Zimbabwean student support platform FundoLinker has hit 600,000 registered users of its service, through which schools, companies, skilled people and donors are able to work together to provide career guidance, financial help, information and jobs.
Launched in January 2016, the bootstrapped FundoLinker has developed a platform aimed at encouraging key stakeholders to collectively participate in fixing problems within Zimbabwe’s education system and help young people make the right choices and access their desired levels of learning.
“FundoLinker is a team-oriented platform where primary and secondary schools, universities, colleges, companies and industry veterans converge and collaborate to provide career guidance and professional counseling to students, communicate and interact with students, parents and guardians, provide scholarships to students, craft and implement curricula, and provide industrial attachment, apprenticeship and graduate trainee jobs to students,” Charles Chigoriwa, the startup’s chief executive officer (CEO) and co-founder told Disrupt Africa.
The platform allows schools and universities to list available subjects and courses, while companies can enter jobs they need filling. FundoLinker then binds relevant subjects, courses and occupations together to provide a clear subject, course and occupation picture as part of its career guidance service for students.
“Our student support platform encourages and motivates skilled people to provide specialised career guidance, professional counseling, mentorship and networking to students in their respective communities,” said Chigoriwa.
“Skilled people or industry veterans are encouraged to help schools craft and implement their curricular as well as helping teachers mentor their students. They can also assist companies with mentoring their students on industrial attachment, apprenticeship and graduate trainee programmes.”
The startup was launched in response to the fact that across Africa students are in dire need of career guidance, financial help and information, as well as industrial attachments, apprenticeships and graduate trainee jobs.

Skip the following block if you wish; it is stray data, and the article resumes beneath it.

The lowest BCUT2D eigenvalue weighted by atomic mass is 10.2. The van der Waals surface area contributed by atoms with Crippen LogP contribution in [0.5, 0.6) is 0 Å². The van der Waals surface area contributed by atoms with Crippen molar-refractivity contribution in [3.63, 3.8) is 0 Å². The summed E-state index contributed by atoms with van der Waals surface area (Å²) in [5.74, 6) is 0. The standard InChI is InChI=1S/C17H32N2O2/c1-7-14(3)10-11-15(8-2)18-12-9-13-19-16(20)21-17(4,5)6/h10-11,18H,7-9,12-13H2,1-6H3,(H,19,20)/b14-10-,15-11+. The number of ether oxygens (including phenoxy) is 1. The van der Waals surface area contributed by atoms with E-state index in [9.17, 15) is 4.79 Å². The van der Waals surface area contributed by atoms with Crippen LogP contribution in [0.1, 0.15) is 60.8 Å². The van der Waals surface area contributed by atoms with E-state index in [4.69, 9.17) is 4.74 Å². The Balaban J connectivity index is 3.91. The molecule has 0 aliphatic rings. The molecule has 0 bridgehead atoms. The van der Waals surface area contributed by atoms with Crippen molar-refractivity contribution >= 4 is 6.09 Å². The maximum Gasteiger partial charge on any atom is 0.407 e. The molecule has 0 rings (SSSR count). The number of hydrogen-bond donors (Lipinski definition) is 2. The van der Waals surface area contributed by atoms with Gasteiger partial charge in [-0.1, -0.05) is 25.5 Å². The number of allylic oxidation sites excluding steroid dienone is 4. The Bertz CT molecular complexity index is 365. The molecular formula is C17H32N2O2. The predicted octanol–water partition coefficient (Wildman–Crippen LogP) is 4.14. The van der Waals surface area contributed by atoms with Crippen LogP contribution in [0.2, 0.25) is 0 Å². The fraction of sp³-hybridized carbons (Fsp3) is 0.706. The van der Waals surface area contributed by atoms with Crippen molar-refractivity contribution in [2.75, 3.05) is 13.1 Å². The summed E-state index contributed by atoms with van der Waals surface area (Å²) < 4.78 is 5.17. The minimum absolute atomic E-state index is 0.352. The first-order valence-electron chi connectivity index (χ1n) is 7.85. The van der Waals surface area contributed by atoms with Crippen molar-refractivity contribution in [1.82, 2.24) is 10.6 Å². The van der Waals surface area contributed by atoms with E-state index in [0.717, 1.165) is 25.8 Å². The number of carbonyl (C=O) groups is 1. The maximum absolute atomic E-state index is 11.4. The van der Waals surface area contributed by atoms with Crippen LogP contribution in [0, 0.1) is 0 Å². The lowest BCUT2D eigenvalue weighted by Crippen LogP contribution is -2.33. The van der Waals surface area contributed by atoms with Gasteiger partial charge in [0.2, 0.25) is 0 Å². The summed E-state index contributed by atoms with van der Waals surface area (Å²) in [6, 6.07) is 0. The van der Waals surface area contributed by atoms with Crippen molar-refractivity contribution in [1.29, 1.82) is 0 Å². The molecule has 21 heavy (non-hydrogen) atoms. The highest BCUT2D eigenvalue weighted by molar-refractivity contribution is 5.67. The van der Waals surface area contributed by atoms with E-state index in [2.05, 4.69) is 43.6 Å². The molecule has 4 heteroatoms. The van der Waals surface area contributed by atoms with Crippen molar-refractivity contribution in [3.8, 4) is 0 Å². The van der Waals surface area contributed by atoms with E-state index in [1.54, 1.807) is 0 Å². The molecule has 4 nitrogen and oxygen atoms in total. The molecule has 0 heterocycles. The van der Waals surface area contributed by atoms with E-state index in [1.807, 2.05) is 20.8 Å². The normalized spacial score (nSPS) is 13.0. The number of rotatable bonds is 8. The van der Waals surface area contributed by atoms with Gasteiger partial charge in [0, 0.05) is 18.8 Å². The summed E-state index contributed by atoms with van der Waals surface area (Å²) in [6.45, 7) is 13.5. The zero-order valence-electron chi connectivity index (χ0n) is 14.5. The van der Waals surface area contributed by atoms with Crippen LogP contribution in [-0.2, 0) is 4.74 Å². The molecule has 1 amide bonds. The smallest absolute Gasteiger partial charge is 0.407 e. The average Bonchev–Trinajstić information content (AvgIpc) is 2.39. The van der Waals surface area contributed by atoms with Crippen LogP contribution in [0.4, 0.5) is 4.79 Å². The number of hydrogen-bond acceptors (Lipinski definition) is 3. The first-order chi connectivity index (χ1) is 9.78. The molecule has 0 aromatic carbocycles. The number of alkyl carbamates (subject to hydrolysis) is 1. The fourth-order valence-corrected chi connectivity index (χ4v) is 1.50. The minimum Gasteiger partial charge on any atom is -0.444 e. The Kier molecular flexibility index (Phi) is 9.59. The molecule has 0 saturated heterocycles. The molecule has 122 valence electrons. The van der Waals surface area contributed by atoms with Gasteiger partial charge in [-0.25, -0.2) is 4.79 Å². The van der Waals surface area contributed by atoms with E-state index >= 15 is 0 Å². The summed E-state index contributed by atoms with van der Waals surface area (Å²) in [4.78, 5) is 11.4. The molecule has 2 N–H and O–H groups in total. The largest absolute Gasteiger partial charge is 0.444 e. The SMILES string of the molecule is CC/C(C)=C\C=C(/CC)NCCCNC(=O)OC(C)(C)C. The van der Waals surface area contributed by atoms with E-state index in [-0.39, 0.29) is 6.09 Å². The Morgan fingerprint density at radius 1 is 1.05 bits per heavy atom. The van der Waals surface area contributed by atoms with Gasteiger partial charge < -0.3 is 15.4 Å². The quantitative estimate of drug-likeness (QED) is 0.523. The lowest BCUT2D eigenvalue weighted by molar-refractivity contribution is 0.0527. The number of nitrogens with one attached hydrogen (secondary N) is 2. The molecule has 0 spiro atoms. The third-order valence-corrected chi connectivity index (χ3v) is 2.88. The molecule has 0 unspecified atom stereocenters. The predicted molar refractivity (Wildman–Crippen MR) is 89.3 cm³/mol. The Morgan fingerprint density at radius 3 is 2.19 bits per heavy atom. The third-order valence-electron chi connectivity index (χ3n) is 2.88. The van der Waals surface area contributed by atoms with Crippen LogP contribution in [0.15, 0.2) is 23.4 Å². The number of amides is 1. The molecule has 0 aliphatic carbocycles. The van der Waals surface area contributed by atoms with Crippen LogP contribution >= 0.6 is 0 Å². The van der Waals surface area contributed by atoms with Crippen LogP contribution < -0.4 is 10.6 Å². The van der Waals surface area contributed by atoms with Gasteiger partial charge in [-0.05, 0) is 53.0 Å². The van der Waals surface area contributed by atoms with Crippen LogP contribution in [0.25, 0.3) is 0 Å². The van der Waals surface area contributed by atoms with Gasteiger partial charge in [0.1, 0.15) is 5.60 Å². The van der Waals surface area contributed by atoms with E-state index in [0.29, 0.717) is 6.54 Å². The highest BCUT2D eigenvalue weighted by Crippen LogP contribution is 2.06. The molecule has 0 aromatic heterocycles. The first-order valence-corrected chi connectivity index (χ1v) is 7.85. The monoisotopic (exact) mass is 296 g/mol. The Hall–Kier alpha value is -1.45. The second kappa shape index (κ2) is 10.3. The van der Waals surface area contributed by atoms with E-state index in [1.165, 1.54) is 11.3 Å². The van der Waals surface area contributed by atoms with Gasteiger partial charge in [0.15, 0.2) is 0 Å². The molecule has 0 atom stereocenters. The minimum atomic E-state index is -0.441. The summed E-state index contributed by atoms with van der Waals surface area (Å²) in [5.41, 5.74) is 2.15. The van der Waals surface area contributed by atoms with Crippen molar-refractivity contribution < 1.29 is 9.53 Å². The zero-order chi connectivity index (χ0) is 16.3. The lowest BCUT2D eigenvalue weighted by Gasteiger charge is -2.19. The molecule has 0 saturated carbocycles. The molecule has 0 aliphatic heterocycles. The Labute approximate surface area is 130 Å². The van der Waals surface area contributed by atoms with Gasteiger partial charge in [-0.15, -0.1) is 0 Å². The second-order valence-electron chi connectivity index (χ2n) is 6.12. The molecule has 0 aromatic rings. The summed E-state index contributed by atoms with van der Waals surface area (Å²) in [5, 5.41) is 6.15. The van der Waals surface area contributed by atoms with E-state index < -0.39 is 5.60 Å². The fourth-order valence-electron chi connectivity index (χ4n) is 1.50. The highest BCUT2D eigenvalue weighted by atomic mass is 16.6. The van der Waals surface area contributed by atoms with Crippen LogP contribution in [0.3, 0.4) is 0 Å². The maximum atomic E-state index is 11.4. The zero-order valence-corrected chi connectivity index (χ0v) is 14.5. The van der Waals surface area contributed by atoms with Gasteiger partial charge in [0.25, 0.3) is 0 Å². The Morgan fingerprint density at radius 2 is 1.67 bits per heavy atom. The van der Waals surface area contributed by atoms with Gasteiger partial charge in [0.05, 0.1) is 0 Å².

“The main problem behind this is that there is no effective, holistic way to tackle skills building challenges. Primary and secondary schools are on their own. Tertiary institutions are on their own. Companies are on their own,” Chigoriwa said.
“Moreover, companies are reluctant to participate in skills building. Industry veterans galore in societies but they are not willing to provide career guidance and networking to students. Similarly, crowd donors are also available, but interest is very low in providing financial help to students.”
This lack of unity among key skills stakeholders has lead to poor skill levels among graduates,” he said.
“This ultimately leads to unemployment, underemployment, skills shortages, shoddy products, poor demand and poverty, among other negative developments,” Chigoriwa said.
FundoLinker has clearly filled a gap, and now has 600,000 registered users in Zimbabwe. Chigoriwa said the startup hopes to expand to other countries within the SADC region by January of next year.
“We are also keen to spread our wings to India since we have piqued the interest of some education communities there. Discussions are underway,” he said.
First, though, attention is turning to monetisation, with FundoLinker planning on charging monthly subscriptions to companies, schools and industry veterans.
“While revenues and profits are key to the survival, growth and development of FundoLinker, our initial focus was on increasing our reputation, building relationships with key stakeholders, and increasing our user base,” said Chigoriwa.
This user base is designed to attract a substantial number of schools, companies and industry veterans, as well as crowd donors, to the platform, which the startup hopes will convert into revenues and profits.